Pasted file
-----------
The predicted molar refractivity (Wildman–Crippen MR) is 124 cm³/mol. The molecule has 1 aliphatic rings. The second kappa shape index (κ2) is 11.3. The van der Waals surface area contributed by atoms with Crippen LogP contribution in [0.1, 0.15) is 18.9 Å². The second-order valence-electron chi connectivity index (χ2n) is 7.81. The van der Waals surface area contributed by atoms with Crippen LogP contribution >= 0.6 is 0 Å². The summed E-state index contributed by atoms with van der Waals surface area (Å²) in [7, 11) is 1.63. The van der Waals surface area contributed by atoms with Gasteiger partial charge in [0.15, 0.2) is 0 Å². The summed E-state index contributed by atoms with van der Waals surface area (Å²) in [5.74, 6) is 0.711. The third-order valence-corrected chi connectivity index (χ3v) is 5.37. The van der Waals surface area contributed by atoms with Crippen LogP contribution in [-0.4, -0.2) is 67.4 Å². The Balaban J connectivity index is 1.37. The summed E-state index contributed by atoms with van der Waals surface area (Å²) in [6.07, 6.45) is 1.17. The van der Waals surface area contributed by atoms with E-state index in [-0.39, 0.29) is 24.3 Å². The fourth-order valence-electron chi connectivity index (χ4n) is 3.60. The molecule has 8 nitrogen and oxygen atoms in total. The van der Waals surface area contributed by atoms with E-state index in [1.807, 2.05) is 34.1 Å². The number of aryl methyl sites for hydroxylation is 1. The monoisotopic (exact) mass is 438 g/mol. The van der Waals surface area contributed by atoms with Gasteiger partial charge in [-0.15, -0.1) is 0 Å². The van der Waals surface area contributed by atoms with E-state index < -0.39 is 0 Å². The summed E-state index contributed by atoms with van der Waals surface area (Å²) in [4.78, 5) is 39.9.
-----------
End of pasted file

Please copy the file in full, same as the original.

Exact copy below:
The predicted molar refractivity (Wildman–Crippen MR) is 124 cm³/mol. The molecule has 1 aliphatic rings. The second kappa shape index (κ2) is 11.3. The van der Waals surface area contributed by atoms with Crippen LogP contribution in [0.1, 0.15) is 18.9 Å². The second-order valence-electron chi connectivity index (χ2n) is 7.81. The van der Waals surface area contributed by atoms with Crippen LogP contribution >= 0.6 is 0 Å². The summed E-state index contributed by atoms with van der Waals surface area (Å²) in [7, 11) is 1.63. The van der Waals surface area contributed by atoms with Gasteiger partial charge in [0.15, 0.2) is 0 Å². The summed E-state index contributed by atoms with van der Waals surface area (Å²) in [5.74, 6) is 0.711. The third-order valence-corrected chi connectivity index (χ3v) is 5.37. The van der Waals surface area contributed by atoms with Crippen LogP contribution in [-0.4, -0.2) is 67.4 Å². The Balaban J connectivity index is 1.37. The summed E-state index contributed by atoms with van der Waals surface area (Å²) in [6.07, 6.45) is 1.17. The van der Waals surface area contributed by atoms with E-state index in [-0.39, 0.29) is 24.3 Å². The fourth-order valence-electron chi connectivity index (χ4n) is 3.60. The molecule has 8 nitrogen and oxygen atoms in total. The van der Waals surface area contributed by atoms with E-state index in [1.807, 2.05) is 34.1 Å². The number of aryl methyl sites for hydroxylation is 1. The monoisotopic (exact) mass is 438 g/mol. The van der Waals surface area contributed by atoms with Gasteiger partial charge in [-0.15, -0.1) is 0 Å². The van der Waals surface area contributed by atoms with E-state index < -0.39 is 0 Å². The summed E-state index contributed by atoms with van der Waals surface area (Å²) in [4.78, 5) is 39.9.